The consumption of Kosher cheeses is also subject to certain laws. The primary consideration involves the prohibition of mixing meat with dairy. Due to this guideline, cheeses mixed with meat or meat products cannot be considered Kosher. Although rennet can be obtained from animal sources, the enzyme does not qualify as meat and can, therefore, be used to make kosher cheeses. Some households follow this practice to a strict degree, often waiting for one to several hours in between eating meat and cheese, and using separate sets of dishes and utensils for meat and dairy foods.
The production of Kosher cheeses is largely affected by the use of rennet *, the enzyme that aids in the separation of milk curds from whey. Rennet is most commonly extracted from animal stomach linings, which makes cheese production open to incorporating non-Kosher sources. Cheeses must be made with rennet from Kosher animals, vegetables, or from microbial sources in order to be considered Kosher. In addition, animal-based rennet can only be considered Kosher if the source animals were slaughtered according to shechita, the traditional Jewish method of ritualistic slaughtering. In this regard, it is a commonly-accepted practice to have orthodox Jews present during cheese production to ensure the standards of kashrut are upheld; some branches of orthodox Judaism, particularly among Haredi Jews, go so far as to require it.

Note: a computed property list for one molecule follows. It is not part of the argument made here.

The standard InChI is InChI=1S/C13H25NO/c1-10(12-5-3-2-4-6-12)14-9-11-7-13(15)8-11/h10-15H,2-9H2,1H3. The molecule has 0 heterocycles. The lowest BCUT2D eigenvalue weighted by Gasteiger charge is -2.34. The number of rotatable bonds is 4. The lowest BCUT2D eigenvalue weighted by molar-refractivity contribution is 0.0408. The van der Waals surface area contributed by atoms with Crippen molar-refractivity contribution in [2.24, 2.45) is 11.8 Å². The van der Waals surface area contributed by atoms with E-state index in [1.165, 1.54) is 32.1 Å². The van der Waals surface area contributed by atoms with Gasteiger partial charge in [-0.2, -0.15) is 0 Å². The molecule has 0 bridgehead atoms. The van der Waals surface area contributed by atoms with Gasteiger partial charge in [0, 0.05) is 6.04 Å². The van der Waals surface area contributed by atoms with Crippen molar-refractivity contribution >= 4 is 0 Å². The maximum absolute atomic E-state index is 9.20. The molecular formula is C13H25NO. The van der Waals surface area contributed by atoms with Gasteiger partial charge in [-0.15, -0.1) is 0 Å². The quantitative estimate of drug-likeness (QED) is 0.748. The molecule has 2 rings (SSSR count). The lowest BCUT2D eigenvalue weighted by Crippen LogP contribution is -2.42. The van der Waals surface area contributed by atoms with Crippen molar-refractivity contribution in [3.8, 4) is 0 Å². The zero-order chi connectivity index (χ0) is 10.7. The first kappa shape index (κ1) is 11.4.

* Rennet is an extract from the fourth stomach of young ruminants, such as cows, goats, and sheep. It contains a number of enzymes that are designed to help these animals digest their mother’s milk, and when added to milk, it will cause the milk to coagulate, forming the curds and whey that are so essential in the cheesemaking process.
We take care of all Kosher cheese production in an establishment run by a non-Jew.
We send our Kosher supervisors who take care of the cleaning and all the procedure for making Kosher cheeses from supervised milk (H’alav Shamur).